These are in no particular order. I had trouble reducing the list from about 15 down to 10.
* “The Door into Summer” by Robert A. Heinlein. It’s hard to pick your favorite Heinlein Novel. Some days it’s “The Moon is a Harsh Mistress”, but this one is the one I have reread the most over the years.
* “The Einstein Intersection” by Samuel R. Delaney. If you are familiar with Delaney, you know that his work is more poetry than prose. This is a wonderful little book, even though I hesitate to recommend it to others. The style is sometimes difficult and it appealed to me more back in my druggy days.
* “Dune” by Frank Herbert. I would have thought that Dune would not have aged well, but the more I re-read it, I appreciate it as the ultimate novel of intrigue. “Plots within plots” is a frequent phrase in the book and the excellent plotting is the appeal. I like to think that Dune has the best first chapter of any science fiction book ever written. I have it on tape now and I listen to it in the car at least once every 6 months.
* “A Fire Upon The Deep” by Vernor Vinge. All Vinge has to do to become my all time favorite author is to write a couple of more novels. Somebody get him off his ass and get him writing. I want a book a year.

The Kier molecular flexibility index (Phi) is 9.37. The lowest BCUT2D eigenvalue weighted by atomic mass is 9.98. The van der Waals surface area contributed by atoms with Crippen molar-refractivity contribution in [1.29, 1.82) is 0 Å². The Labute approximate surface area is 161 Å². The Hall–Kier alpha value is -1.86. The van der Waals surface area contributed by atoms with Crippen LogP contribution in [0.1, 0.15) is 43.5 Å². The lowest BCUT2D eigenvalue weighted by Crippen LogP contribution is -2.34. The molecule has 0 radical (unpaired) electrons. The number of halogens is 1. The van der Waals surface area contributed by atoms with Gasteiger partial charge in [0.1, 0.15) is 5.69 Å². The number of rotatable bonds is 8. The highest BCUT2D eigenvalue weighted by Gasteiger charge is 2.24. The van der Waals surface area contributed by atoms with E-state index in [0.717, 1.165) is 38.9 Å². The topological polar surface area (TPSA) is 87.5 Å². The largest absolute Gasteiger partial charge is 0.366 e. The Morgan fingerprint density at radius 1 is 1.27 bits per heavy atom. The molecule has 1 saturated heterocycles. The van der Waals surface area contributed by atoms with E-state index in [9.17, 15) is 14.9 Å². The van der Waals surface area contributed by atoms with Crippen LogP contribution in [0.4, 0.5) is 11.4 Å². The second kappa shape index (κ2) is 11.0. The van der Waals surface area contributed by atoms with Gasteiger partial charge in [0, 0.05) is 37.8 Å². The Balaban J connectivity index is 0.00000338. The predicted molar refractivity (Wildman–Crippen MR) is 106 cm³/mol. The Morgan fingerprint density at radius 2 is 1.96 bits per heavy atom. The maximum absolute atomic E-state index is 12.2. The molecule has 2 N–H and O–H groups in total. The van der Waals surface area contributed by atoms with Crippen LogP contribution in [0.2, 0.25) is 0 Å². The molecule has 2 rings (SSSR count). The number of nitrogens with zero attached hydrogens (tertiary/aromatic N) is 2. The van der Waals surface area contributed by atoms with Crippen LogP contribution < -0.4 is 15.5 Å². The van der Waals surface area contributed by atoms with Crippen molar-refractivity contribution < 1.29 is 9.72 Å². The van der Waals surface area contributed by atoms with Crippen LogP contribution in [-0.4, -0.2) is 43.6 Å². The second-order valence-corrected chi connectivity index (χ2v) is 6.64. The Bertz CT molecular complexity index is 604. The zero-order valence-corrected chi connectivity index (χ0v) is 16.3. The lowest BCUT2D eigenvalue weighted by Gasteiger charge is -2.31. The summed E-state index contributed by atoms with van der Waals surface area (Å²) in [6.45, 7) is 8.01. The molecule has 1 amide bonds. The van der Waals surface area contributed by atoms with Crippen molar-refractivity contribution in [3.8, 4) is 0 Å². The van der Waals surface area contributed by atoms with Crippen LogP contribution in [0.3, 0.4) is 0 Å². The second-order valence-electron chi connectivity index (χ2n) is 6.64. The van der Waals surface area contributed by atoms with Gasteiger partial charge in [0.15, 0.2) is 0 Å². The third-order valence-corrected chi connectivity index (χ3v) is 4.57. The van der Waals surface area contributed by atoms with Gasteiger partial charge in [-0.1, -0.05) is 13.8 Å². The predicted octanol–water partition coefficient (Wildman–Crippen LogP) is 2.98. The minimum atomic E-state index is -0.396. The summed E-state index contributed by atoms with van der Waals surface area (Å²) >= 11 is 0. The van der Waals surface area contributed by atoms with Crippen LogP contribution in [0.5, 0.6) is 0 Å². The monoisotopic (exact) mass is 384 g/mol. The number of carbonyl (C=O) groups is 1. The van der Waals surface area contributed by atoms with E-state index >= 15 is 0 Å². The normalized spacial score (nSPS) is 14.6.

* “Neuromancer” by William Gibson. Gibson has not been able to fulfill the promise of his first three books. The last couple of books are unreadable. The first three, though, form an exciting and interesting idea that is well executed.
* “The Big Time” Fritz Leiber. Leiber is one of favorite writers because of the fantasy that he wrote, but this novel is a great murder mystery with a fascinating SF premise.
* “I, Robot” Isaac Asimov. This is the seminal book on artificial intelligence. I’ll read anything by Asimov, but he was never better than when writing about his robots.
* “The Skylark of Space” Edward E. Smith. Smith wrote the first real science fiction. Although not great literature, all of ‘Doc’ Smith’s books are very readable.
* “The Last Castle” Jack Vance. This is my favorite Jack Vance novel (Actually novella). Vance wrote lots of stuff very quickly in the 50′s and early 60′s and all of it is very good.
* “The Stars My Destination” Alfred Bester. This is as close to great literature as science fiction can get. This should be in the 10 best books of the 20th century.
* “The Judgment of Eve” by Edgar Pangborn. Pangborn is not well known these days, but this book or his novel “Davy” are books that made a huge impression on me.
This was a tough list to put down and I have already thought of other novels. Someday I will extend it up to about 50.
Authors: Read anything by Andre Norton, Ray Bradbury, Clifford Simak, Roger Zelazny, Phillip K. Dick, Poul Anderson, J. G. Ballard, James Blish, Frederick Brown, Hal Clement, Gordon R. Dickson, Jack Finney, Frederick Pohl, Jack Williamson